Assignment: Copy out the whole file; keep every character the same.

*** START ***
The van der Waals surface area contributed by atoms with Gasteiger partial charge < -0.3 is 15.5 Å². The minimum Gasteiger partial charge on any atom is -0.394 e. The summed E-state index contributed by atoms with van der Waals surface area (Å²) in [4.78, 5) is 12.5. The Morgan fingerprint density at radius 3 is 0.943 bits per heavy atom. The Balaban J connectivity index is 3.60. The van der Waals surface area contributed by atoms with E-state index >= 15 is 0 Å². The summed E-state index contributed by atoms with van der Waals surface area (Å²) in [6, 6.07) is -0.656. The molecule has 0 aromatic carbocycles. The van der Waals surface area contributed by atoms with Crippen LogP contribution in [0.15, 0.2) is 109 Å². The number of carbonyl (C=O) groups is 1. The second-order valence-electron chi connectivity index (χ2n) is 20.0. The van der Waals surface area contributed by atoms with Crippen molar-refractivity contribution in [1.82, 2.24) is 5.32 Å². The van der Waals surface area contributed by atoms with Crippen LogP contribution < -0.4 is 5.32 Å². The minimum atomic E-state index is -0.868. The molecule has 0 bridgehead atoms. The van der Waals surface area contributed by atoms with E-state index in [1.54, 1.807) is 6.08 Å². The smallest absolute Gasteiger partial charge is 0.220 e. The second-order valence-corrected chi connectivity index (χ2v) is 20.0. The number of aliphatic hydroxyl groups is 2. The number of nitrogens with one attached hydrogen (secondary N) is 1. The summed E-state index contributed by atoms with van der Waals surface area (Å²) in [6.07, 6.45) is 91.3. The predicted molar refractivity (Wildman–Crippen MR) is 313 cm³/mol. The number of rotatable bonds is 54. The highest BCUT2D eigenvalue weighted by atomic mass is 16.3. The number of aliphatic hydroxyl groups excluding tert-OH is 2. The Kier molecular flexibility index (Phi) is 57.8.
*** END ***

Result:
The van der Waals surface area contributed by atoms with Gasteiger partial charge < -0.3 is 15.5 Å². The minimum Gasteiger partial charge on any atom is -0.394 e. The summed E-state index contributed by atoms with van der Waals surface area (Å²) in [4.78, 5) is 12.5. The Morgan fingerprint density at radius 3 is 0.943 bits per heavy atom. The Balaban J connectivity index is 3.60. The van der Waals surface area contributed by atoms with E-state index >= 15 is 0 Å². The summed E-state index contributed by atoms with van der Waals surface area (Å²) in [6, 6.07) is -0.656. The molecule has 0 aromatic carbocycles. The van der Waals surface area contributed by atoms with Crippen LogP contribution in [0.15, 0.2) is 109 Å². The number of carbonyl (C=O) groups is 1. The second-order valence-electron chi connectivity index (χ2n) is 20.0. The van der Waals surface area contributed by atoms with Crippen molar-refractivity contribution in [1.82, 2.24) is 5.32 Å². The van der Waals surface area contributed by atoms with Crippen LogP contribution < -0.4 is 5.32 Å². The minimum atomic E-state index is -0.868. The molecule has 0 bridgehead atoms. The van der Waals surface area contributed by atoms with E-state index in [1.54, 1.807) is 6.08 Å². The smallest absolute Gasteiger partial charge is 0.220 e. The second-order valence-corrected chi connectivity index (χ2v) is 20.0. The number of aliphatic hydroxyl groups is 2. The number of nitrogens with one attached hydrogen (secondary N) is 1. The summed E-state index contributed by atoms with van der Waals surface area (Å²) in [6.07, 6.45) is 91.3. The predicted molar refractivity (Wildman–Crippen MR) is 313 cm³/mol. The number of rotatable bonds is 54. The highest BCUT2D eigenvalue weighted by atomic mass is 16.3. The number of aliphatic hydroxyl groups excluding tert-OH is 2. The Kier molecular flexibility index (Phi) is 57.8.